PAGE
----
Now before anyone crucifies me for not totally being sold out for books like “The Shack” or “Blue Like Jazz,” I have read them both and found them totally wanting in sound biblical theology. Herein books like these camouflages the core spiritual problem of today’s church. Biblical truth is no longer in vogue nor is it fun. When Southwestern Seminary notes that “Students are arriving to graduate level work, who, though with degrees from some of the finest universities in the country, were unable to produce a viable essay,” something is grossly wrong within the Christian church they were exposed to, not just the public schools they were educated at.

Instead of the mega interest being in getting numbers through the doors for worship, perhaps the Christian church needs to repent and return to witnessing to the world about faith in Christ. It is totally unbiblical to try and witness through worship and it is backwards to the gospel which commands us to “go into all the world.” This kind of theological weak logic allows non-believers to think they can authentically worship and allows believers to concede their biblical responsibilities of sacrificial service and witnessing. We now have larger churches that contain weak Christians who only impact their communities by placing worldly bandages over the real problem. We do not see communities spiritually eternally changed by the gospel, politicians fearing the church, or bold pulpits preaching against the ungodliness of the world. Loving Jesus is more than something you feel, it is obedience to the gospel. A limp-wristed blue like jazz church will not change the world, only gain its applause.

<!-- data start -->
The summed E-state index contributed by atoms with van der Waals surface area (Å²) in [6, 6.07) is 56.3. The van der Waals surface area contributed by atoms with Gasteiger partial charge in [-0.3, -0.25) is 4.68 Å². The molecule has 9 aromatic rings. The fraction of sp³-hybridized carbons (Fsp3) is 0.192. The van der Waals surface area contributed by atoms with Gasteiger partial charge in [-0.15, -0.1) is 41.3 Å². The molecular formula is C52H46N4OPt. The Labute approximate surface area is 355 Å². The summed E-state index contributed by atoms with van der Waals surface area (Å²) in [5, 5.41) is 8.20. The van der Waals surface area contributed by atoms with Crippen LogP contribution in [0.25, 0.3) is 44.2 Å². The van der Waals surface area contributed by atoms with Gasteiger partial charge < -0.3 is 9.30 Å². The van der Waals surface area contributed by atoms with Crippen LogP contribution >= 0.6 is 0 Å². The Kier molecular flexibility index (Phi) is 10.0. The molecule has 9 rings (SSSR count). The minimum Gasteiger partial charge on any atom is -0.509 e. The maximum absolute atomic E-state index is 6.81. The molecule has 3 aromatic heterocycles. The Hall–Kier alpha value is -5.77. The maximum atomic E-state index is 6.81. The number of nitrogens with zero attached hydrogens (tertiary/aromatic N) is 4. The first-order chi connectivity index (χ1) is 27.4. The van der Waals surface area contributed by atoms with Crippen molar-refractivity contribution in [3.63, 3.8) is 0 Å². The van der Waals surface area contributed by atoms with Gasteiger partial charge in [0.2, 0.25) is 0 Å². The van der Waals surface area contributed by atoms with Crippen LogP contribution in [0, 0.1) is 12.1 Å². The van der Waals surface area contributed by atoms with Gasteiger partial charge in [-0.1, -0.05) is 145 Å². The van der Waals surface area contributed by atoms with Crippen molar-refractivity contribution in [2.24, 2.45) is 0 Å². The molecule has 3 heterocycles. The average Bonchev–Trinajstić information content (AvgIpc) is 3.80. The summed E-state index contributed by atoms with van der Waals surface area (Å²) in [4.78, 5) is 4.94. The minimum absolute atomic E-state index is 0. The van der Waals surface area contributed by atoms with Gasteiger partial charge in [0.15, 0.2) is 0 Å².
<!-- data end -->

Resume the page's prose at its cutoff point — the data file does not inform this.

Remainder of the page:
Pastor Lee Hemen has been the outspoken pastor of the same church for 25 years in Vancouver, WA. He writes regularly on spirituality and conservative causes and maintains several web blogs. This article is copyrighted © 2010 by Lee Hemen and is the sole property of Lee Hemen, and may not be used unless you quote the entire article and have my permission.



Filed under Emergent Church, Religion, Today's World

6 responses to “The church is suffering from a Blue Like Jazz theology

  1. words of a foreinger

    May I copy this whole article and post it on my web site?

  2. Amen! And this watered down gospel problem is only getting worse. Keep preaching the truth.

  3. Equipping The Saints

    We need God’s Word to be preached and explained. Thanks for your thoughts.

  4. John Bale

    I have an idea that the “church” may not recover and that the world at this point needs to search the scriptures for their selves. Deuteronomy 17 gives instructions for a king to copy the law and read it every day for the rest of his life so that he doesn’t lift his head above his brothers or seek power and wealth. (paraphrased). Psalm 138 elevates the word above his name so that “church” failure is not relevant to questions of faith. We may all have to be scattered with only the word to be our sanctuary. Modern bibles have introduced the false premise in John 5, 39 that searching the scriptures is not the answer. Maybe we can expose the false premise to the scattered multitude who may never see the light of church discipline, tithing, or sacrifice.